If you don’t have metrics, now is the time to introduce them.
Lesson three: focus on A players
Matt mentioned in the talks about his strategy for retention. He wanted to keep the senior and most productive people and in the future focused on hiring experience one. This seems contra intuitive when you want to cut costs, but the value such talents provide outmatches the costs. They had focused on building a cutting edge internal system which they offer to their clients and this was possible only because they keep the senior and experienced people in their team. Think about, is your company saving on costs, just to hire many people for a low pay or does it strives for innovation and really invest in the professionals. It is significantly more expensive to hire people, then to keep them.
Lesson four: overcommunicate
When asking the panel how they did manage to keep their people on track with the unpopular changes, including the huge firing, one of the answers was overcommunication. Matt had hosted Q&A every week where the employees could ask questions, including the possibility of asking anonymous questions. What I like in this response is the empathy. As CEOs of their businesses, they must not only know their business very well, but also they must know what to expect from the people who work for them. Not everyone will feel comfortable asking their questions publicly and in time of crisis people usually spread a lot of rumors. That is why it is important to explain over and over again why those rumors or fears are incorrect. Of course, if you try to deceive your employees and what you said initially turns out to be false, this could lead to reputation damage. That is why it is important to explain everything as honestly as possible.
Lesson five: are you number one in your segment?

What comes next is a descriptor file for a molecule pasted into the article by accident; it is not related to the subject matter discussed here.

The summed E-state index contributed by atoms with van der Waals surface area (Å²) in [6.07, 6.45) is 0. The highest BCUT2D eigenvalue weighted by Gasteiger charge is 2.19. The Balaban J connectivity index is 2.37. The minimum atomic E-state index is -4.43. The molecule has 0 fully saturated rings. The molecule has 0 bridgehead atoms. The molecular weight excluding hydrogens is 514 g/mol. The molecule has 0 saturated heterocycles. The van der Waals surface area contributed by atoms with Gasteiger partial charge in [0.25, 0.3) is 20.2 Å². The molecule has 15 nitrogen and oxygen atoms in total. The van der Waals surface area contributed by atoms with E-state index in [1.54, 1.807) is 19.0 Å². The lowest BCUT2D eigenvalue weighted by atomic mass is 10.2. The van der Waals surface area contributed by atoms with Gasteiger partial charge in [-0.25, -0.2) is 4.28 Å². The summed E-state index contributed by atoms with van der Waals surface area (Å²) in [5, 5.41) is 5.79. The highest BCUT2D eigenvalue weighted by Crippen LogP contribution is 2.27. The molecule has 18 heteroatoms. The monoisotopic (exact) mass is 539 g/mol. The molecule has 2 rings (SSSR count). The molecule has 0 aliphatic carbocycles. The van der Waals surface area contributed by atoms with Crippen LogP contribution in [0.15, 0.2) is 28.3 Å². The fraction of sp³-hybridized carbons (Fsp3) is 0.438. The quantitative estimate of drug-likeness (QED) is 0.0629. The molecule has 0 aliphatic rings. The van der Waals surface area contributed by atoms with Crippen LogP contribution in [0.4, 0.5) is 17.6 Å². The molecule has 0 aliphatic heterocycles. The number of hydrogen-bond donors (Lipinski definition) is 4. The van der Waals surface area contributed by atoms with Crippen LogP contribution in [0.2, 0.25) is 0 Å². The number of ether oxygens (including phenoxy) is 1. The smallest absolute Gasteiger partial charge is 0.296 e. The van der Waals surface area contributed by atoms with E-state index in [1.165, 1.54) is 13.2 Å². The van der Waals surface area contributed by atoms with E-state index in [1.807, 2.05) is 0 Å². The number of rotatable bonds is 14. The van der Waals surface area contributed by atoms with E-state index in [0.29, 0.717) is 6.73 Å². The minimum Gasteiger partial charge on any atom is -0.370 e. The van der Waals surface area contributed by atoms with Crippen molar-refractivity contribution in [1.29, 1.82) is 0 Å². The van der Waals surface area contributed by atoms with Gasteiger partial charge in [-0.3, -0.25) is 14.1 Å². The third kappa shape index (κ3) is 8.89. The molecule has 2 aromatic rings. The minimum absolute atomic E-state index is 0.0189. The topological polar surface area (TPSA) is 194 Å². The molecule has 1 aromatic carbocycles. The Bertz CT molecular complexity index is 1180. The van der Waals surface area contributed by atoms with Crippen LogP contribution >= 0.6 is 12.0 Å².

During economic decline, startups that are at the top of their segment have the highest change to get the needed funding. A few years back, startups could get a lot of money. This trend is gone. Now startups have to work hard and show metrics and convince potential investors that they are worth investing. If you are not number one in your segment, this is significantly decreasing your chances of funding. Focus on your customer and the value you provide and cut all other unnecessary projects to the minimum. If you are unable to reach the top place, then focus on lesson one and plan your startup accordingly. It needs to survive these difficult times. This might mean cutting costs.
Lesson six: use the crisis
“When life gives you lemons, make a lemonade!” Lukas
Lukas shared with the attendees how an incorrect article in the Czech Forbes helped them save a lot of money. They were in the middle of modifying their business model by removing the physical shops people could go to try the clothes. The problem is their contracts were long term and they could not easily cancel them without paying a fine. Then one day Forbes come with an article that Zoot was going out of business, which was not true. Instead of wasting energy trying to dispute this, he used this article when calling the property owners and it works.
How can you, as an entrepreneur, use the bad times? Maybe you need to cut on many useless projects and focus on core activities?
Or you procrastinated a pivot on your business model? The time of crisis could be the most creative and transformational time for you and your business.
I hope you liked this article and you can take away something which will benefit your business.
Please let me know what was the best lesson you could use?
Do you agree with them and can you add something more based on your own experience doing business in times of economic slowdown.
I would like to thank the Lighthouse venture for organizing this talk!